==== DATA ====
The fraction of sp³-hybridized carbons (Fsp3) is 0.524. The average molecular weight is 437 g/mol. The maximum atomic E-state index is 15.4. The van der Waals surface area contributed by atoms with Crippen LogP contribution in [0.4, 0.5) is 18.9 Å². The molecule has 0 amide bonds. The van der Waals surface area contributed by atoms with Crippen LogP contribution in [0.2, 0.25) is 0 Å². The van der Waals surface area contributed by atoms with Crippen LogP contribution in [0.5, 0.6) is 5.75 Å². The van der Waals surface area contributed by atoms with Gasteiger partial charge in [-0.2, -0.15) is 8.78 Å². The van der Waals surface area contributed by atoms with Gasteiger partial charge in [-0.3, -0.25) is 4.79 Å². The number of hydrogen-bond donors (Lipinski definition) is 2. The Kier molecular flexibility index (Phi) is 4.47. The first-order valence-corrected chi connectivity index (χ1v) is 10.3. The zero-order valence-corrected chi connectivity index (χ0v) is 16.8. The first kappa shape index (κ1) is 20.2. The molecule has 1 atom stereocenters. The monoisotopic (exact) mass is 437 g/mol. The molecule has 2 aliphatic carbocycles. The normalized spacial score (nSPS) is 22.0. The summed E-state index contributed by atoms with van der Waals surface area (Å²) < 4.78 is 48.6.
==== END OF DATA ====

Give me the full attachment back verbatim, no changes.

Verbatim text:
The fraction of sp³-hybridized carbons (Fsp3) is 0.524. The average molecular weight is 437 g/mol. The maximum atomic E-state index is 15.4. The van der Waals surface area contributed by atoms with Crippen LogP contribution in [0.4, 0.5) is 18.9 Å². The molecule has 0 amide bonds. The van der Waals surface area contributed by atoms with Crippen LogP contribution in [0.2, 0.25) is 0 Å². The van der Waals surface area contributed by atoms with Crippen LogP contribution in [0.5, 0.6) is 5.75 Å². The van der Waals surface area contributed by atoms with Gasteiger partial charge in [-0.2, -0.15) is 8.78 Å². The van der Waals surface area contributed by atoms with Gasteiger partial charge in [-0.3, -0.25) is 4.79 Å². The number of hydrogen-bond donors (Lipinski definition) is 2. The Kier molecular flexibility index (Phi) is 4.47. The first-order valence-corrected chi connectivity index (χ1v) is 10.3. The zero-order valence-corrected chi connectivity index (χ0v) is 16.8. The first kappa shape index (κ1) is 20.2. The molecule has 1 atom stereocenters. The monoisotopic (exact) mass is 437 g/mol. The molecule has 2 aliphatic carbocycles. The normalized spacial score (nSPS) is 22.0. The summed E-state index contributed by atoms with van der Waals surface area (Å²) < 4.78 is 48.6.